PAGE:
Manually transferring images can be done with the included USB cable. However, by doing this it skips the optimization process for storing images on the frame, so you'll either want to avoid this by using a USB flash drive to add images when not using a memory card or decrease the resolution of your images before you drag them over to the frame's memory. The SPX12 comes with a small Windows-only application for use with the USB connection. It's basic, but it works.
The display is first-rate with saturated colors and appropriate brightness, which is good since neither is adjustable. What can be changed are SyncPix settings--the controls for slide shows. You can set the speed each image is shown (3 seconds up to 30 minutes), the number of slides on the screen at one time (one to four or a mix), pick from nine transition effects or random or none at all, slide-show order (in the order they are in the album or random), sleep delay for use with the motion detector (from 15 minutes to 9 hours), and the volume for the speakers. Getting around the interface can be a little tricky, but in the end it's pretty simple if not entirely logical.
Unfortunately, the frame has some performance problems. First, copying and optimizing our set of 27 test photos (99MB) took 52 minutes from a fast (300X Lexar) CompactFlash card, or about 2 minutes per photo; unfortunately, we couldn't do a comparison time for SD because despite clearing out all the photos from the frame, using two different SD cards, renaming the files, and disconnecting the power, it considered the files on the SD card duplicates and refused to copy them. However, a different set of 14 photos (40MB) took 105 minutes (7.5 minutes per photo). Part of the problem is that the frame seems to randomly get hung up on a photo for no discernible reason.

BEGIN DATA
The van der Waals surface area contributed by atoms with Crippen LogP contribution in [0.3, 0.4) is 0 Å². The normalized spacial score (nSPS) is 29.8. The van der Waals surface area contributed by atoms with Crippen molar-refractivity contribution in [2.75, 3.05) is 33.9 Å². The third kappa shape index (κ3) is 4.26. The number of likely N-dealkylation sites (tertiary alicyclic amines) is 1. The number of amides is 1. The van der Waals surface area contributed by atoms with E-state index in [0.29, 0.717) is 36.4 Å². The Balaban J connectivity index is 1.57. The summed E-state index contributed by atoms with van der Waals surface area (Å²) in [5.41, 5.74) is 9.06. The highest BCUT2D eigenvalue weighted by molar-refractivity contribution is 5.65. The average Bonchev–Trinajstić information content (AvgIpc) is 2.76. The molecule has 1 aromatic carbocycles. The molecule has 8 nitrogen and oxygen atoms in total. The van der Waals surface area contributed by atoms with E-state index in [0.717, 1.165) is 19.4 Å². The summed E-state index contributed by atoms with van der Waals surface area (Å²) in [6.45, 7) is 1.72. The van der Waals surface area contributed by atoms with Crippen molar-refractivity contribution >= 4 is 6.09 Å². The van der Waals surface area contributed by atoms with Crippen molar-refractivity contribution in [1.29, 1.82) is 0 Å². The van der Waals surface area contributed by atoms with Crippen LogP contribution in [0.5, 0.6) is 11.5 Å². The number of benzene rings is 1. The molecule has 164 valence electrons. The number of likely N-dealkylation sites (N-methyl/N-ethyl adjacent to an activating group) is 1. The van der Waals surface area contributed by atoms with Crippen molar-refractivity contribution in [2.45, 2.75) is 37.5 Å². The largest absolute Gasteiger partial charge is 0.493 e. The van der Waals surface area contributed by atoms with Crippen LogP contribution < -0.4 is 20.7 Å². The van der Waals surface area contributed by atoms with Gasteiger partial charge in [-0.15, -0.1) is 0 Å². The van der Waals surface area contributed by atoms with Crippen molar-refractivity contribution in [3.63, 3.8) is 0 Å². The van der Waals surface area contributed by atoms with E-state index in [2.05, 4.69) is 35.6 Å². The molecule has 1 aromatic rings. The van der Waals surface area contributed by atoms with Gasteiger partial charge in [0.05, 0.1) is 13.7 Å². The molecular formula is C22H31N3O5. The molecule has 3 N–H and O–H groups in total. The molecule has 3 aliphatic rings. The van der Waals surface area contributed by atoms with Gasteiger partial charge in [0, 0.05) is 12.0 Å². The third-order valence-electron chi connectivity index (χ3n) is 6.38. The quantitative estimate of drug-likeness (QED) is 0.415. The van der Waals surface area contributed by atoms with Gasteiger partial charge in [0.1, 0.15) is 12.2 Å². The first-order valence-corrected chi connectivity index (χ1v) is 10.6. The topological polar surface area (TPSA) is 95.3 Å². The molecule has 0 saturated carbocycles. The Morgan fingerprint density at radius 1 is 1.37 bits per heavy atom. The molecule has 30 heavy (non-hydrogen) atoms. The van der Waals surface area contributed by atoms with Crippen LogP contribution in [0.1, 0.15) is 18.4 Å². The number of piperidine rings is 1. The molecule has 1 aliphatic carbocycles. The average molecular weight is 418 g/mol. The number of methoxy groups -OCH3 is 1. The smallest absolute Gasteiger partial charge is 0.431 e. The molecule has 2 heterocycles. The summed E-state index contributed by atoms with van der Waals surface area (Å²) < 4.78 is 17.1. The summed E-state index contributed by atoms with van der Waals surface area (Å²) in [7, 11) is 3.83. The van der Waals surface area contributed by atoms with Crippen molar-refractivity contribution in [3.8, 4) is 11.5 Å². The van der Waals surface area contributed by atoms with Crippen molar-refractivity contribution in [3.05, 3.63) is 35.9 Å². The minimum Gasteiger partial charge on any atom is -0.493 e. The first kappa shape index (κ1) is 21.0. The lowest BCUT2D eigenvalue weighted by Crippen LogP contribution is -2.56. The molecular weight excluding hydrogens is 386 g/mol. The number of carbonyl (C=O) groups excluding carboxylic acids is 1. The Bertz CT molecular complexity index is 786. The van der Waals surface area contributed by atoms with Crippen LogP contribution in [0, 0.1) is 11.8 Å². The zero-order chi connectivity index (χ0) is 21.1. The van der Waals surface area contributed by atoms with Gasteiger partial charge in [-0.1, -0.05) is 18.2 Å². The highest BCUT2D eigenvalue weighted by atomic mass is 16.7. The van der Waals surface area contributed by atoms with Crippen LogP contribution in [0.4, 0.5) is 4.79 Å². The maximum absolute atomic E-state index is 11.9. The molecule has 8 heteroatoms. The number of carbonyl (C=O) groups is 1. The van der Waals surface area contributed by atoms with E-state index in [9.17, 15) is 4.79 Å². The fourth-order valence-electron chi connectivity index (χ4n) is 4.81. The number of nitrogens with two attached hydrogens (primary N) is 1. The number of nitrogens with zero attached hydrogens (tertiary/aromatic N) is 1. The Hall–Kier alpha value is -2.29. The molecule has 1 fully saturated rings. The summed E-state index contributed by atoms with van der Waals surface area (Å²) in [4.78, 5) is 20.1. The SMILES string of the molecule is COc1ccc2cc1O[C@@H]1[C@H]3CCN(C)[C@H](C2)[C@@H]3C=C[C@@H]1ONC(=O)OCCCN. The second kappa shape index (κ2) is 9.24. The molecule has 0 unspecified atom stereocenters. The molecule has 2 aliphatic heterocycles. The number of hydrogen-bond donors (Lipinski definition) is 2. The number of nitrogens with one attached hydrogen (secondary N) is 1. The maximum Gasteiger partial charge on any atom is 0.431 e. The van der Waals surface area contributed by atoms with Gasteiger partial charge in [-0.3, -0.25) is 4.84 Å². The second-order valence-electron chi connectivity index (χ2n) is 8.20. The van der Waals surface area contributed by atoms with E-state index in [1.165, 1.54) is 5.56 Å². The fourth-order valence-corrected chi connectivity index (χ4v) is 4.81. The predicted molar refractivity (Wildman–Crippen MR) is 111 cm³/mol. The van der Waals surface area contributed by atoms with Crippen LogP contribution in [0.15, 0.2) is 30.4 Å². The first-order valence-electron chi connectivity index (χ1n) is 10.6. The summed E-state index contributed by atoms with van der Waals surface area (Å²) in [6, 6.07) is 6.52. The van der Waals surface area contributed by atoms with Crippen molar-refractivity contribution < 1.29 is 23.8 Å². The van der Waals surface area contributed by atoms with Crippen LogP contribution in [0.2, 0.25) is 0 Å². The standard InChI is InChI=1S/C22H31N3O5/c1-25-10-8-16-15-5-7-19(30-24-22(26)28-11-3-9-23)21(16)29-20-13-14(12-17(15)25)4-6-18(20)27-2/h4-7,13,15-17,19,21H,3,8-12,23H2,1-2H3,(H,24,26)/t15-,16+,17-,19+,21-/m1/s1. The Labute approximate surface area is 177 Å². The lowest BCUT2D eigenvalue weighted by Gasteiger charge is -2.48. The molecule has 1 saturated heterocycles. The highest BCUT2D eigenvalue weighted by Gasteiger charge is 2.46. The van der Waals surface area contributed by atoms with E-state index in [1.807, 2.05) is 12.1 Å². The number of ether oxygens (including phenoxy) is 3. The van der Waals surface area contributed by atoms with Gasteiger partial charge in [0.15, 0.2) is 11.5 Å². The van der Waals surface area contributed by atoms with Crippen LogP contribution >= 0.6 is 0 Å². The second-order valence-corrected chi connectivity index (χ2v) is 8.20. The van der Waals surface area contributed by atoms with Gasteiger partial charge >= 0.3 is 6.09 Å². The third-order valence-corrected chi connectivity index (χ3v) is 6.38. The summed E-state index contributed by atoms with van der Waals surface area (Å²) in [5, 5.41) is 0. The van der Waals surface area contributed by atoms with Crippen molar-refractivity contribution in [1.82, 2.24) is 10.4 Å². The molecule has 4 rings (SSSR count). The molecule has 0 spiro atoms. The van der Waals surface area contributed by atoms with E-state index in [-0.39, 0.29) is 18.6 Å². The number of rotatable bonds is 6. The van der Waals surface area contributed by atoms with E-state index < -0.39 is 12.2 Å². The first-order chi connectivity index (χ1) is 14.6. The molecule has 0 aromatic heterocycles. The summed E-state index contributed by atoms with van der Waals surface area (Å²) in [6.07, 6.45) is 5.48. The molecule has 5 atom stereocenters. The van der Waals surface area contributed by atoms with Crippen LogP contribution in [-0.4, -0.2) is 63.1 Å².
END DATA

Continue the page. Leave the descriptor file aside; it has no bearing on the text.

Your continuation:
Furthermore, during playback, processor-intensive effects that require the image to move off screen such as Motion, which is sort of a zoom-and-pan Ken Burns effect, causes images to stutter as they move and appear wavy; at best it's not fun to watch, and at worst borders on annoying. Stick with the simple Fade, Inward, and Outward effects, or leave them off all together and you'll be fine. Also, while you can listen to an audio track during a slide show, the frame's processor doesn't seem to be able to handle the task. The slide show slows to a crawl and the frame stops responding to the remote control with exception of the volume. Oddly enough, the small speakers can actually get quite loud and sound pretty good.
Buyers only get a 90-day warranty from Smartparts, which is on the short side; better competitors generally offer six months or a year. On top of that, the company's Web site support area is weak, though they do have an 800 number and e-mail listed should you need help or a repair.
It's attractive and displays nice, saturated photos, but given its speed deficiencies and short warranty, the Smartparts SPX12 is overpriced for what it delivers.